I know that chromaticisms don't modulate, I'm just saying I dig the colorization and at the same time it only serves to confuse me in figuring the music out. Personally I don't mind the chords and lack of melody in the parts you're refering to, it lends itself to a particular style, I figured he was doing something with spelling out a melody within those chord voicings, but I don't know.
I think I keep refering to this being jazzy because the style is so new to me and it is precisely because I am so used to conventional metal or classical. Classical, especially "classical guitar" can really rely heavily on conventional triads, especially some Phrygian cadences. So many years I've been into learning some Tarrega, I've gotten the ear for it but never observed the theory. So that's my pickle. I'm only used to playing things mindlessly and am completely lost in jazz. This is because music hasn't always been the center of my attention, at the moment it is, and I'm trying to absorb everything I can.
At the same time it's not entirely foreign, now that I think about it it reminds me a bit of Tommy Emmanuel. But again, I've never sat down and analyzed his music before, although I will now probably. I should also stress that this is entirely because I fully endeavor to be able to write as well, this is why I'm stressing the analysis part, to familiarize myself with these styles I've never dabbled in before.
As an afterthought, I think this comes off as comping to me, which to my undeveloped ear always comes off as jazzy if too many sevenths or nonconventional chords are used, especially chromatic notes if done in some non-Chopin sort of way, more in a jazzy or blues way.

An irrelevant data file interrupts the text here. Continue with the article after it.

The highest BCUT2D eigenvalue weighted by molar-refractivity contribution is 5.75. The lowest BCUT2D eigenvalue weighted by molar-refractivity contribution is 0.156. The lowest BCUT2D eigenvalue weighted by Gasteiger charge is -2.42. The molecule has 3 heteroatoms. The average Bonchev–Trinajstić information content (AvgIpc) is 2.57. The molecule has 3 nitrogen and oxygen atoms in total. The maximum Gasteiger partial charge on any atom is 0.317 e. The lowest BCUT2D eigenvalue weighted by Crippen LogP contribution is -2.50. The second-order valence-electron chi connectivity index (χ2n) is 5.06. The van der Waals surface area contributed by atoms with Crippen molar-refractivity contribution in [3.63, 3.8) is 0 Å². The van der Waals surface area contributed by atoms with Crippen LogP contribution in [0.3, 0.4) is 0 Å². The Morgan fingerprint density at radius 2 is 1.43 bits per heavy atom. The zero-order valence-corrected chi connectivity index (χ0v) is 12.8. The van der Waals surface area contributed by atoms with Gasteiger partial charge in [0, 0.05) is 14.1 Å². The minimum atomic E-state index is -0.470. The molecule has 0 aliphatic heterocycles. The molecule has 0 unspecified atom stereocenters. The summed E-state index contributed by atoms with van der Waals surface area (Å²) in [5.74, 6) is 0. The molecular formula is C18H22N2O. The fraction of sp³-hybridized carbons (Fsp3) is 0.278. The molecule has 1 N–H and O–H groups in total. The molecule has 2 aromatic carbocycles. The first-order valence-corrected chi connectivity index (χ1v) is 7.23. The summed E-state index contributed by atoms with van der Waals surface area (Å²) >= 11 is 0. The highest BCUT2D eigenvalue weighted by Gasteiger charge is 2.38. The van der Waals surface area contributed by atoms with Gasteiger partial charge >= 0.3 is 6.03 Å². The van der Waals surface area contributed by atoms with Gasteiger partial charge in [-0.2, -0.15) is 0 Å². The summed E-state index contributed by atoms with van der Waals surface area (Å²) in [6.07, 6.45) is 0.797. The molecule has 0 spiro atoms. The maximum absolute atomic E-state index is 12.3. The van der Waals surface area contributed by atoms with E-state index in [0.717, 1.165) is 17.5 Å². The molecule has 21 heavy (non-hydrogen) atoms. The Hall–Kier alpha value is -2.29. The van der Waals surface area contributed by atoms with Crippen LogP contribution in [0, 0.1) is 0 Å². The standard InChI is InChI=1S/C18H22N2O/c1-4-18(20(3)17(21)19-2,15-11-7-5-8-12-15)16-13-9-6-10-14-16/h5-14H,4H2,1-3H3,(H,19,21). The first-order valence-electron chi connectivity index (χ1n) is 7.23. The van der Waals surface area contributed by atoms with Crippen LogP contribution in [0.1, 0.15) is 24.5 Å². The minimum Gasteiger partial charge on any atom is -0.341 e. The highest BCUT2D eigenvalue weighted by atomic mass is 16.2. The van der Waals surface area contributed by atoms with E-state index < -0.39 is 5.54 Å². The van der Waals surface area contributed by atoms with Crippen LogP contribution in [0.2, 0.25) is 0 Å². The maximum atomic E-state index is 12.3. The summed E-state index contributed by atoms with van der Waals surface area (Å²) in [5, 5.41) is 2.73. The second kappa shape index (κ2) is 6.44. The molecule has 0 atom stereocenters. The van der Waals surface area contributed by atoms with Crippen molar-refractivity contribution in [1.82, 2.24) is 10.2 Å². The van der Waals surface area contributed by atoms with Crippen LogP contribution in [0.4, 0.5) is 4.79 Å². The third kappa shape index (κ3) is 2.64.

Originally Posted by SchecterWhore
A few observations:
• Too much reverb.
• Mostly triads. A respectable number of sevenths, rarely an extension.
• Form is repeated binary. ABAB'
• The music is decidedly in one key at a given time. Chromaticism and tonicization do not automatically result in modulation or harmonic ambiguity.
• Where the .... is the melody?! He relies too heavily on the chord changes.
I don't like compartmentalizing music into genres, but this doesn't resemble the accepted iterations of jazz. There are some ideas that are stylistic of the blues (particularly in the B section), but I think it is better that you accept the music for what it is: solo guitar music.
You might be drawn to the "jazz" definition because of Javier's use of fingerpicking and voice leading, but this is really just using the guitar as a polyphonic instrument. I hear a lot of common practice ideas, such as the V7 I cadence, and while that's common to a lot of styles of music (jazz included), the cadential pattern sounds very classical. If you want to be doing this sort of thing, I recommend taking classical guitar lessons or buying a classical guitar method book. One additional thought: the style reminds me of some of Steve Howe's work with Yes.